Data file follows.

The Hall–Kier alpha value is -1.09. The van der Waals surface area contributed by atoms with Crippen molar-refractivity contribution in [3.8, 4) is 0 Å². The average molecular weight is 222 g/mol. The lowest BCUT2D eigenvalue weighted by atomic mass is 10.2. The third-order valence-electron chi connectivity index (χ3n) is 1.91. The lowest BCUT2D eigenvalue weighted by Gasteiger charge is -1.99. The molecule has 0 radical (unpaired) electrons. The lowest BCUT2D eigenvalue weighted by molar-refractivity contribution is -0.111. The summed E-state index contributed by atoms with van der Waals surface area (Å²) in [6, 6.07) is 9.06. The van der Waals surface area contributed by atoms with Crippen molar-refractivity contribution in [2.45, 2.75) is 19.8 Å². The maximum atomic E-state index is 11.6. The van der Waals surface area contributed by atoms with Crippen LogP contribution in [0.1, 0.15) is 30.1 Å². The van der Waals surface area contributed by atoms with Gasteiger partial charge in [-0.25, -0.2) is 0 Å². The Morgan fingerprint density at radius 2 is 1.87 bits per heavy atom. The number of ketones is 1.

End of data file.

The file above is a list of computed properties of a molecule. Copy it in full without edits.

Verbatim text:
The Hall–Kier alpha value is -1.09. The van der Waals surface area contributed by atoms with Crippen molar-refractivity contribution in [3.8, 4) is 0 Å². The average molecular weight is 222 g/mol. The lowest BCUT2D eigenvalue weighted by atomic mass is 10.2. The third-order valence-electron chi connectivity index (χ3n) is 1.91. The lowest BCUT2D eigenvalue weighted by Gasteiger charge is -1.99. The molecule has 0 radical (unpaired) electrons. The lowest BCUT2D eigenvalue weighted by molar-refractivity contribution is -0.111. The summed E-state index contributed by atoms with van der Waals surface area (Å²) in [6, 6.07) is 9.06. The van der Waals surface area contributed by atoms with Crippen molar-refractivity contribution in [2.45, 2.75) is 19.8 Å². The maximum atomic E-state index is 11.6. The van der Waals surface area contributed by atoms with Crippen LogP contribution in [0.1, 0.15) is 30.1 Å². The van der Waals surface area contributed by atoms with Gasteiger partial charge in [-0.25, -0.2) is 0 Å². The Morgan fingerprint density at radius 2 is 1.87 bits per heavy atom. The number of ketones is 1.